DEFINITION of 'Excluding Items'

Excluding items refers to the common practice of leaving certain factors out of an overall calculation to remove the volatility that might otherwise impact its comparability or distort long-term forecasting. Excluding items often refers to items removed from the calculation of some earnings per share numbers. Such items may include one-time items, extraordinary expenses or income.

BREAKING DOWN 'Excluding Items'

The practice of excluding items is also common in the calculation of indices. For example, the Consumer Price Index (CPI) is commonly reported excluding two highly-volatile items — food and energy prices — to obtain the so-called "core inflation" index. The Bureau of Labor Statistics (BLS) began producing versions of the CPI excluding food and energy since the late 1950s, when those series first appeared in the annual Economic Report of the President. “CPI ex food and energy” first appeared in the report in 1980. Many national statistical agencies produce similar inflation measures, and many central banks refer to these measures as guides for monetary policy.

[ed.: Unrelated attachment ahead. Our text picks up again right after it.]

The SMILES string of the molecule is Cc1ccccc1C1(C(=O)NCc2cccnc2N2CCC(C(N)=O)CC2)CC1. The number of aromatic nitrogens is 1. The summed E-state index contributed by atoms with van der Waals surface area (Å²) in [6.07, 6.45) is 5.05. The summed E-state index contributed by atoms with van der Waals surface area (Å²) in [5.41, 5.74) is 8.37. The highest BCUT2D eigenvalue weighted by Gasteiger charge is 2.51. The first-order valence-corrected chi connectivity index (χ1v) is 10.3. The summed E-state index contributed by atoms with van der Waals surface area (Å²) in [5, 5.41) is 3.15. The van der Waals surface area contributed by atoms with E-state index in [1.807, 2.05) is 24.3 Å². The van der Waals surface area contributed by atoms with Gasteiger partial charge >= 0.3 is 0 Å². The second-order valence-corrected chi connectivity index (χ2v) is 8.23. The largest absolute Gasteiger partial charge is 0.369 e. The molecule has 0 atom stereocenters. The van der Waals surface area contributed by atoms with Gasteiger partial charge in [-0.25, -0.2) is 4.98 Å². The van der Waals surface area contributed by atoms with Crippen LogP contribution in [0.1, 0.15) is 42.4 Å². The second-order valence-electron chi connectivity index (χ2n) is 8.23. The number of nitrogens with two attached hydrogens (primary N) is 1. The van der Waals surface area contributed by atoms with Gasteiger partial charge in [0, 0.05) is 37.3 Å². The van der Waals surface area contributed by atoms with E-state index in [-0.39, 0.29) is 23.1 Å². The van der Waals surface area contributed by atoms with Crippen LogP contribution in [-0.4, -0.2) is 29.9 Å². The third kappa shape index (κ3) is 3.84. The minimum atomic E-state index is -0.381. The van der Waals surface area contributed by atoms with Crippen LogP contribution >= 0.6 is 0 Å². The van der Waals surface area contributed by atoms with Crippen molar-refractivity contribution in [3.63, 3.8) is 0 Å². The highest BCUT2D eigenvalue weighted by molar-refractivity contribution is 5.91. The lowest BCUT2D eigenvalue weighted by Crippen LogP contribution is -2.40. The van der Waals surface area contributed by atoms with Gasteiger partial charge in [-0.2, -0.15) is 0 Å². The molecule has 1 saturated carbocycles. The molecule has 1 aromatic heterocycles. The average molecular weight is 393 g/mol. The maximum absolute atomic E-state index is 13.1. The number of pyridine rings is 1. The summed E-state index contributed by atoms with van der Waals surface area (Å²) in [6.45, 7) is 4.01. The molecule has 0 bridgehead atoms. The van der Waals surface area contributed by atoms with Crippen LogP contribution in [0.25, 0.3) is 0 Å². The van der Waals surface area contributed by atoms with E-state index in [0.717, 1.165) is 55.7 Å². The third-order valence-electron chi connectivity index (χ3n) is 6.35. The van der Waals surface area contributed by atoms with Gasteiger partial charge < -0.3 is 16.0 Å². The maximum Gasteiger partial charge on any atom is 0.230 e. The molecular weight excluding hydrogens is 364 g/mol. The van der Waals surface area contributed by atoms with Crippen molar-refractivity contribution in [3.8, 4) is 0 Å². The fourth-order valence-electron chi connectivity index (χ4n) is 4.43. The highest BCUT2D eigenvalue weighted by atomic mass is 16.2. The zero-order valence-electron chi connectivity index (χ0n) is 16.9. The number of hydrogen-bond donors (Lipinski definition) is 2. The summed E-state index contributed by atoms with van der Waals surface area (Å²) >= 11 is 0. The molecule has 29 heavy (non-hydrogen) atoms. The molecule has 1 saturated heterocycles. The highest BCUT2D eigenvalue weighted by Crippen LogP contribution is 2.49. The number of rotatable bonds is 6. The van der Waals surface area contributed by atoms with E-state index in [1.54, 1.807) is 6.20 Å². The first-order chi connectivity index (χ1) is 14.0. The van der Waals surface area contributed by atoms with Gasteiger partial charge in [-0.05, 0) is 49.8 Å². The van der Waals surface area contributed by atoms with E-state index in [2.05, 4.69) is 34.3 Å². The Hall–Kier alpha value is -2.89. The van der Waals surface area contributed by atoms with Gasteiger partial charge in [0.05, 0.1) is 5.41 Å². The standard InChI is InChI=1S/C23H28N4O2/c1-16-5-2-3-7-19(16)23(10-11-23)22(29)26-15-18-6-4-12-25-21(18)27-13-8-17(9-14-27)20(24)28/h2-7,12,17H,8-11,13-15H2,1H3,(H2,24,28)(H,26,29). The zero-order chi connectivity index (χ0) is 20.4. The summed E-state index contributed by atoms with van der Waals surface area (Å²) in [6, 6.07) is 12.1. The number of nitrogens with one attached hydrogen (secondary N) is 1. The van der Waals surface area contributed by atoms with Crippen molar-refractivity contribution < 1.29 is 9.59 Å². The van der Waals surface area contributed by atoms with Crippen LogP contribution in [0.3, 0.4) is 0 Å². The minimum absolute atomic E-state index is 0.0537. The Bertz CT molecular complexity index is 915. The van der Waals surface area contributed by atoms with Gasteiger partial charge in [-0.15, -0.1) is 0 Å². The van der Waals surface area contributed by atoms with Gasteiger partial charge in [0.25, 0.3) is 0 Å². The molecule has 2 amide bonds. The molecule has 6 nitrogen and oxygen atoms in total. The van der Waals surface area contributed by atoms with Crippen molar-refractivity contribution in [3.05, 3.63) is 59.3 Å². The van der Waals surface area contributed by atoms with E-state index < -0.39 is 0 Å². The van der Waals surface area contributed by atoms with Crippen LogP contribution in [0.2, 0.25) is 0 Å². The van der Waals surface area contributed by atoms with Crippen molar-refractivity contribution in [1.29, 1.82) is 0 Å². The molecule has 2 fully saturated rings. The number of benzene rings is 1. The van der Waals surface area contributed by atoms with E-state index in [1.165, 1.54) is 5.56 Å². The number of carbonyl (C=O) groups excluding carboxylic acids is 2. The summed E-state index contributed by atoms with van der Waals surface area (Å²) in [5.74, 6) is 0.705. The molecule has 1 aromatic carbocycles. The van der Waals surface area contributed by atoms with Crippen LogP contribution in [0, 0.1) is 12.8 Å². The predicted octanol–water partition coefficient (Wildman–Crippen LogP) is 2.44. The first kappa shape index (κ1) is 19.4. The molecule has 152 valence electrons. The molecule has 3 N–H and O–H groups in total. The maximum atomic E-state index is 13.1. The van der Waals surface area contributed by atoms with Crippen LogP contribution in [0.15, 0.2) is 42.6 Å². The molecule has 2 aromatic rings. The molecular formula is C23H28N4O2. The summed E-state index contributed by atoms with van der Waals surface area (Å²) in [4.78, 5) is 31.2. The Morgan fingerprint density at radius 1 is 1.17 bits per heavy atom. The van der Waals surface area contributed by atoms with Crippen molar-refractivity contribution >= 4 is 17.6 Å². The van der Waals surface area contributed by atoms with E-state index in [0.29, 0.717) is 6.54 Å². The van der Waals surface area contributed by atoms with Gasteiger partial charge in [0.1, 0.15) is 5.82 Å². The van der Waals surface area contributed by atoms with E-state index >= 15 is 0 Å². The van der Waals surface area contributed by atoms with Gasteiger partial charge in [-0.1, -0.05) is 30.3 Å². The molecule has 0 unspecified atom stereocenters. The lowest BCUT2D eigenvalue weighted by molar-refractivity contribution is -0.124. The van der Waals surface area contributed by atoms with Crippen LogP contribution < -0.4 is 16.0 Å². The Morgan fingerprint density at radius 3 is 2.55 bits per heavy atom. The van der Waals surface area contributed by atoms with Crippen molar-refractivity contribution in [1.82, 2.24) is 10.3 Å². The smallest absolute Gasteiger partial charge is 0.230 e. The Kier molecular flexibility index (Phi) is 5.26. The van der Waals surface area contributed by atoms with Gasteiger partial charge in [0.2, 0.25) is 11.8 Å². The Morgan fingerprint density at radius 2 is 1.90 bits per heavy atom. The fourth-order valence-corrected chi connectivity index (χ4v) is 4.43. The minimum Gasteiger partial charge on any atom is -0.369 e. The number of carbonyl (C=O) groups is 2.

Items Excluded from the GDP

The Gross Domestic Product (GDP), which represents a nation's total production within its domestic borders, provides another example of the practice of excluding items. GDP is the sum of consumption, investment, government purchases along with exports minus imports, but many things are not included in the GDP. Here are a few examples: Sales of goods that are produced outside domestic borders; sales of used goods; illegal sales of goods and services (the black market); transfer payments made by the government; and intermediate goods that are used to produce other products.

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